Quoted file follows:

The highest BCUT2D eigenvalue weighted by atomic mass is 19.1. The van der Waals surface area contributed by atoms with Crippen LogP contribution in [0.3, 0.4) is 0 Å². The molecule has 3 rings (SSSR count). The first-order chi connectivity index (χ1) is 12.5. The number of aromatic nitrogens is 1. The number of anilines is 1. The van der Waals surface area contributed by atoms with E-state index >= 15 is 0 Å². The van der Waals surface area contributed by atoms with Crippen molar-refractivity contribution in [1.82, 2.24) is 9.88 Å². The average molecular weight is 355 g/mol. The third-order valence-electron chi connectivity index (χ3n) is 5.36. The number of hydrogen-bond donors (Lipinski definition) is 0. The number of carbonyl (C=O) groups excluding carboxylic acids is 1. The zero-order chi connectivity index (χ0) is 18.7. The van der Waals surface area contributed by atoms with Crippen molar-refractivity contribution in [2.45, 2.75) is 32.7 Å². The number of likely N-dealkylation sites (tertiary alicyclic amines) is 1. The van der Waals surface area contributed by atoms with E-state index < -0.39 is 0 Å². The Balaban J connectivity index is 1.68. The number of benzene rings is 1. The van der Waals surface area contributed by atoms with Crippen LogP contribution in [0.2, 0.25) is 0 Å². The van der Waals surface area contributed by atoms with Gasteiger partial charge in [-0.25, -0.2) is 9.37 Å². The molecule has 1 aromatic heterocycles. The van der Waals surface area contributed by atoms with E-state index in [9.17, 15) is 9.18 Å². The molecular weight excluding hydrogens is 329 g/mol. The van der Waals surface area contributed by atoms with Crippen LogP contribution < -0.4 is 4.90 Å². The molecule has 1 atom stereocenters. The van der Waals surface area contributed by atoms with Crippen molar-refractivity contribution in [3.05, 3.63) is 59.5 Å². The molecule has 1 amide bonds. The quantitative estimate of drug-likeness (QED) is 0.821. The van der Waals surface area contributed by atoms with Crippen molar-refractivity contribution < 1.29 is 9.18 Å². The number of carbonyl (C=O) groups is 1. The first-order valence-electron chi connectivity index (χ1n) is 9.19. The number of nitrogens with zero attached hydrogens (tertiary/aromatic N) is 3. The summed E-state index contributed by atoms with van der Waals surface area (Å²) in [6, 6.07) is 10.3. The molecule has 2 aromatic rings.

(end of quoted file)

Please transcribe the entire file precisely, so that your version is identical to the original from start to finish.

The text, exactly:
The highest BCUT2D eigenvalue weighted by atomic mass is 19.1. The van der Waals surface area contributed by atoms with Crippen LogP contribution in [0.3, 0.4) is 0 Å². The molecule has 3 rings (SSSR count). The first-order chi connectivity index (χ1) is 12.5. The number of aromatic nitrogens is 1. The number of anilines is 1. The van der Waals surface area contributed by atoms with E-state index >= 15 is 0 Å². The van der Waals surface area contributed by atoms with Crippen molar-refractivity contribution in [1.82, 2.24) is 9.88 Å². The average molecular weight is 355 g/mol. The third-order valence-electron chi connectivity index (χ3n) is 5.36. The number of hydrogen-bond donors (Lipinski definition) is 0. The number of carbonyl (C=O) groups excluding carboxylic acids is 1. The zero-order chi connectivity index (χ0) is 18.7. The van der Waals surface area contributed by atoms with Crippen molar-refractivity contribution in [2.45, 2.75) is 32.7 Å². The number of likely N-dealkylation sites (tertiary alicyclic amines) is 1. The van der Waals surface area contributed by atoms with E-state index < -0.39 is 0 Å². The Balaban J connectivity index is 1.68. The number of benzene rings is 1. The van der Waals surface area contributed by atoms with Crippen LogP contribution in [0.2, 0.25) is 0 Å². The van der Waals surface area contributed by atoms with Gasteiger partial charge in [-0.25, -0.2) is 9.37 Å². The molecule has 1 aromatic heterocycles. The van der Waals surface area contributed by atoms with E-state index in [9.17, 15) is 9.18 Å². The molecular weight excluding hydrogens is 329 g/mol. The van der Waals surface area contributed by atoms with Crippen LogP contribution < -0.4 is 4.90 Å². The molecule has 1 atom stereocenters. The van der Waals surface area contributed by atoms with Crippen molar-refractivity contribution in [3.05, 3.63) is 59.5 Å². The molecule has 1 amide bonds. The quantitative estimate of drug-likeness (QED) is 0.821. The van der Waals surface area contributed by atoms with Crippen molar-refractivity contribution < 1.29 is 9.18 Å². The number of carbonyl (C=O) groups is 1. The first-order valence-electron chi connectivity index (χ1n) is 9.19. The number of nitrogens with zero attached hydrogens (tertiary/aromatic N) is 3. The summed E-state index contributed by atoms with van der Waals surface area (Å²) in [6, 6.07) is 10.3. The molecule has 2 aromatic rings.